Global economic crime survey

Key findings

Top-line facts at your fingertips

  • Economic crime remains a fundamental fact of life for every segment of the global business community — and is a persistent threat to business and business processes.
  • Fraud comes in many varieties, each with its own characteristics, threats and strategic consequences.
  • While it may ebb and flow in virulence and variety, our 14 years of survey data shows that at any given time period, nearly one in three of those surveyed report suffering a significant economic crime event.
 
 
  • This year, 37% of respondents reported economic crime, an increase of 3 percentage points from our 2011 survey.
  • Cybercrime reports continue to increase in volume, frequency and sophistication. It is the fourth-most reported type of crime in this year’s survey. And fundamentally, cybercrime is not just a technology problem — it is a business strategy ­problem.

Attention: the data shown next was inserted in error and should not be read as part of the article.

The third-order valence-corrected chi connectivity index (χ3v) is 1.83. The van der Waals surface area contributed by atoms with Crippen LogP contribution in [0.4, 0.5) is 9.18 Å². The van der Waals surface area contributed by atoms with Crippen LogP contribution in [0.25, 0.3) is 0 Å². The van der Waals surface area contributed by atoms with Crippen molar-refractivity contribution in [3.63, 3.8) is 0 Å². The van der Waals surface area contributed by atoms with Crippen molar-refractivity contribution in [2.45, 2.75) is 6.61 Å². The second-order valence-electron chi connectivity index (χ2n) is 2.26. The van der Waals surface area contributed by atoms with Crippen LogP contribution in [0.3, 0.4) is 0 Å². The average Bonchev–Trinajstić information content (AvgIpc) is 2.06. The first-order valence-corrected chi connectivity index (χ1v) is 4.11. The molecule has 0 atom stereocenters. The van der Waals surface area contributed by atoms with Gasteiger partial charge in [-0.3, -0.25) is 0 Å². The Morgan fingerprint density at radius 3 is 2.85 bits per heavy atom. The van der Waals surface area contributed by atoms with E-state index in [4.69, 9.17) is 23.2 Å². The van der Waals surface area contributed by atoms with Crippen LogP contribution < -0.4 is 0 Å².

• There was a relative increase of 13% in reported incidences of bribery and corruption since our last survey. Underscoring the significance of this, our 17th Annual Global CEO Survey reveals that more than half of CEOs are concerned about bribery and corruption.
  • Economic crimes of a “systemic” nature — such as bribery and corruption, money laundering and anticompetitive practices — are more regularly examined by regulators and represent a greater risk than “episodic” frauds.
  • The most damaging forms of economic crime exploit the tension between two equally fundamental business goals — profit and compliance.
  • Organisations with operations in high-risk markets were twice as likely to report being asked to pay a bribe.
  • Procurement fraud, reported by 29% of respondents having experienced an economic crime, is a growing threat.
  • The effectiveness of internal controls in detecting economic crime continue to improve. Respondents to this year’s survey report 55% of instances were uncovered by internal controls, be they preventative or detective — up from 50% in 2011.
  • Economic crime patterns follow certain megatrends — such as the movement of wealth from the West to the South and East, and the increasing use of technology platforms for all types of business processes.